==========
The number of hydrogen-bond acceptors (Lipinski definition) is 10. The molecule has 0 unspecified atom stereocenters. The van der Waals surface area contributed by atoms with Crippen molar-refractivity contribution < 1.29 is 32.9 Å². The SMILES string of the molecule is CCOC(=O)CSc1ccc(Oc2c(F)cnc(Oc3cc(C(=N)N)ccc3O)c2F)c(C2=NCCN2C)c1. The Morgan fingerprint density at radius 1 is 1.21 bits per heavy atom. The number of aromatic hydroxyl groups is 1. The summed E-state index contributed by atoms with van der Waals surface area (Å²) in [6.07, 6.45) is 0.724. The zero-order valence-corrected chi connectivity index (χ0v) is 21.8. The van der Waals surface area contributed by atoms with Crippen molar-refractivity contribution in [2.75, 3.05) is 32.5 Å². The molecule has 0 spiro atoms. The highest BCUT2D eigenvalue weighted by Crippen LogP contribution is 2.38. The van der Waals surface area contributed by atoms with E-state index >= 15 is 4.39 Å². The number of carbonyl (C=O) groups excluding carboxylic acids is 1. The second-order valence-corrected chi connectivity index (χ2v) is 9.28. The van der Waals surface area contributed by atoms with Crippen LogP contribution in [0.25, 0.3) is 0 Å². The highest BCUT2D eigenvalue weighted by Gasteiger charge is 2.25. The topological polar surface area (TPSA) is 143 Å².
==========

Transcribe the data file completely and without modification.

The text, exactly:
The number of hydrogen-bond acceptors (Lipinski definition) is 10. The molecule has 0 unspecified atom stereocenters. The van der Waals surface area contributed by atoms with Crippen molar-refractivity contribution < 1.29 is 32.9 Å². The SMILES string of the molecule is CCOC(=O)CSc1ccc(Oc2c(F)cnc(Oc3cc(C(=N)N)ccc3O)c2F)c(C2=NCCN2C)c1. The Morgan fingerprint density at radius 1 is 1.21 bits per heavy atom. The number of aromatic hydroxyl groups is 1. The summed E-state index contributed by atoms with van der Waals surface area (Å²) in [6.07, 6.45) is 0.724. The zero-order valence-corrected chi connectivity index (χ0v) is 21.8. The van der Waals surface area contributed by atoms with Crippen molar-refractivity contribution in [2.75, 3.05) is 32.5 Å². The molecule has 0 spiro atoms. The highest BCUT2D eigenvalue weighted by Crippen LogP contribution is 2.38. The van der Waals surface area contributed by atoms with E-state index >= 15 is 4.39 Å². The number of carbonyl (C=O) groups excluding carboxylic acids is 1. The second-order valence-corrected chi connectivity index (χ2v) is 9.28. The van der Waals surface area contributed by atoms with Crippen LogP contribution in [0.25, 0.3) is 0 Å². The highest BCUT2D eigenvalue weighted by Gasteiger charge is 2.25. The topological polar surface area (TPSA) is 143 Å².